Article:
A Perfect Book for an Imperfect Father’s Day

Having last blogged for Mother’s Day (on my author blog), it seems only fair to blog here for Father’s Day. Not too much direct experience with the mother thing, granted, but I do have experience with being a father. In 2014, I launched my novel AIKO, about a man who discovers he is a father. However, before he can celebrate Father’s Day, he must overcome a lot of obstacles to claim his child. Perhaps it is a simple story. The details make it special. And yet, it is strangely similar to one of the grand opera stories of my youth: Madama Butterfly by Giacomo Puccini. (Here is the Metropolitan Opera’s synopsis.)

As a music student in college, I was not averse to attending an opera or two. Some were more interesting than others. My mother, who always promoted my musical interests, took me to my first opera when I was a boy: Richard Wagner’s The Flying Dutchman, about a ghost ship doomed to sail the seas forever. (Why is there no movie version today? It would make a great paranormal film.) But it was Madama Butterfly that became my favorite, and the only opera I can enjoy just listening to without having to see the stage production.

In the opera, an American naval officer visits Japan and because he is staying there a while on business, he arranges to have a “temporary” wife. The inevitable happens: his business is concluded and he leaves, promising to return, and later she discovers a child will be born. He does eventually return, but with his American wife in tow. He is surprised to find his Japanese lover has a child but he is determined to bring the child home to America. The Japanese woman is so distraught over that verdict that she commits suicide in one of opera’s most tragic scenes.

While I was living in Japan in the late 1980s and early 90s, teaching English to the students of a small city, I wrote the story of an American man who meets a Japanese woman. They have a relationship then must inevitably part. A child is born. Eventually the man learns of the child’s existence and wants to do the right thing. Despite his American wife’s objection, he goes to Japan to check things out. I’m skipping over a lot of details, of course, but you see how the plot is similar to the Madama Butterfly story. That was purely unintentional.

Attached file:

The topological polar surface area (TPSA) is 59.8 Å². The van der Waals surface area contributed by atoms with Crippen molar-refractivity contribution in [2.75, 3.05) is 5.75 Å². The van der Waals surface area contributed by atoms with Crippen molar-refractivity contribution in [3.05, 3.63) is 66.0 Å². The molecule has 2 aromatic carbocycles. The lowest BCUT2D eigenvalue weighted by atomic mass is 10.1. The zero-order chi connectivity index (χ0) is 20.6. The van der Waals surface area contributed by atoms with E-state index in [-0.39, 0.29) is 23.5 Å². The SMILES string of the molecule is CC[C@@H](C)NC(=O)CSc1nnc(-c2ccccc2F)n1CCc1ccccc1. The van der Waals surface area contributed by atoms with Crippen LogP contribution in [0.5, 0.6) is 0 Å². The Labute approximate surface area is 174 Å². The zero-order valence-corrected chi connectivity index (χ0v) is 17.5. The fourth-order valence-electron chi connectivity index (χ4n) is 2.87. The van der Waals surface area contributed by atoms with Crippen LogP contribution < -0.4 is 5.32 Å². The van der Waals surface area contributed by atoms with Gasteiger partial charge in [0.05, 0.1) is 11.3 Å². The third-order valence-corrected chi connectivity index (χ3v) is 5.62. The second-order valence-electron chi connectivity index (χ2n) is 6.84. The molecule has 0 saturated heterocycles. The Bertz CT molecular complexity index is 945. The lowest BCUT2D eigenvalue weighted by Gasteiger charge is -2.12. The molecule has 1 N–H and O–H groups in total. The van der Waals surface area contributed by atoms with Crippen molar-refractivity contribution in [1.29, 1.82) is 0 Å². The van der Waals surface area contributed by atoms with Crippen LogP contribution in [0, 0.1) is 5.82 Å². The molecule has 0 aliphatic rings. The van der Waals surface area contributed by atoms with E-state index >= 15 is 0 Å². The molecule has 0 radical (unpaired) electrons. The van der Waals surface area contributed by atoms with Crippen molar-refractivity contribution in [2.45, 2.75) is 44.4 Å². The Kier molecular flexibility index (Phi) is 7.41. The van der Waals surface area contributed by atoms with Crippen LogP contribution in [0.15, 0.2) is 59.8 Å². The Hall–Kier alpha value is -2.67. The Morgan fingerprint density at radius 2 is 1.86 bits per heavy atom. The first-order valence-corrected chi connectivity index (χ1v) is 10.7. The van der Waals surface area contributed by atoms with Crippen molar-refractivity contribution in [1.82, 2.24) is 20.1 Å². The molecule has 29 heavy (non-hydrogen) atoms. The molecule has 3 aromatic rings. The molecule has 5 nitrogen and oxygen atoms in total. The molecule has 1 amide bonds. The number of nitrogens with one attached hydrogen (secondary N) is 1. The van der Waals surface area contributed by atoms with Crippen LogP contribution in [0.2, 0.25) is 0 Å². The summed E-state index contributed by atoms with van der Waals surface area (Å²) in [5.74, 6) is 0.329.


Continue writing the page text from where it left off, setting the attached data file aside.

Seeing that similarity, I decided to exploit it and revised my story to use some elements of Madama Butterfly more overtly. First, I wanted to tell the story from the man’s point of view. The opera is all from her side. Before I knew much about Japanese history and customs, I had always wondered why Cho-Cho-san (literally “Madame Butterfly”) decided to kill herself to solve the problem. She should have killed him for trying to take away her child! Not to say killing is acceptable, of course. In my Western mindset, I could not understand her motivations. Now I do. So in telling the story from his side, I would need to show him as a rational, responsible, do-the-right thing kind of guy who has all the best intentions while dealing with the situation.
The next thing I wanted to change was the time period. The opera is set at the turn-of-the-century when American naval forces first begin to rule the Pacific. In changing the setting to the late 1980s and early 1990s (the same time period I wrote it), I could exploit the new “internationalization” focus of Japan. Because of a booming economy and criticism of Japan’s unfair trade practices, the government initiated (among other acts) the importing of foreign English teachers from the USA, UK, Canada, and Australia. I was part of that influx of teachers who went to Japan. I was there at the exact time of the story, and I described the clash of generations: the older World War II seniors and the pop culture youth who knew little about the war. It was an interesting yet awkward time. And it fit perfectly for my version of the story.

So there you have it: Art imitating a life which imitates art.

Being a guy, of course I wanted my male protagonist to not be a jerk, to do the right thing. But he is human and thus has flaws. He also faces the clash of customs, lost among people who think differently, where the acts that make no sense to him seem perfectly logical to the local folk. Japan in the 1990s is a modern place, but in inaka (the rural, “backwoods” regions), the old, traditional ways still hold sway. So our hero, Benjamin Pinkerton (yes, I borrowed the name from the character in the opera, just to make the connection more obvious), tries to do the right thing: save a child he never knew he had while risking everything in his life back home. It is another stranger in a strange land scenario I like to write.

The #CockyGate Trademark Kerfuffle

Cockygate takes over Twitter!

This weekend, Twitter blew up with the #cockygate or #cocky scandal, where a romance author trademarked the common English word cocky. Normally, these kerfuffles are way over my head and I don’t pay attention but I used to work in a patent agency and I have a little, read very little, knowledge of intellectual property and what I read filled me with horror.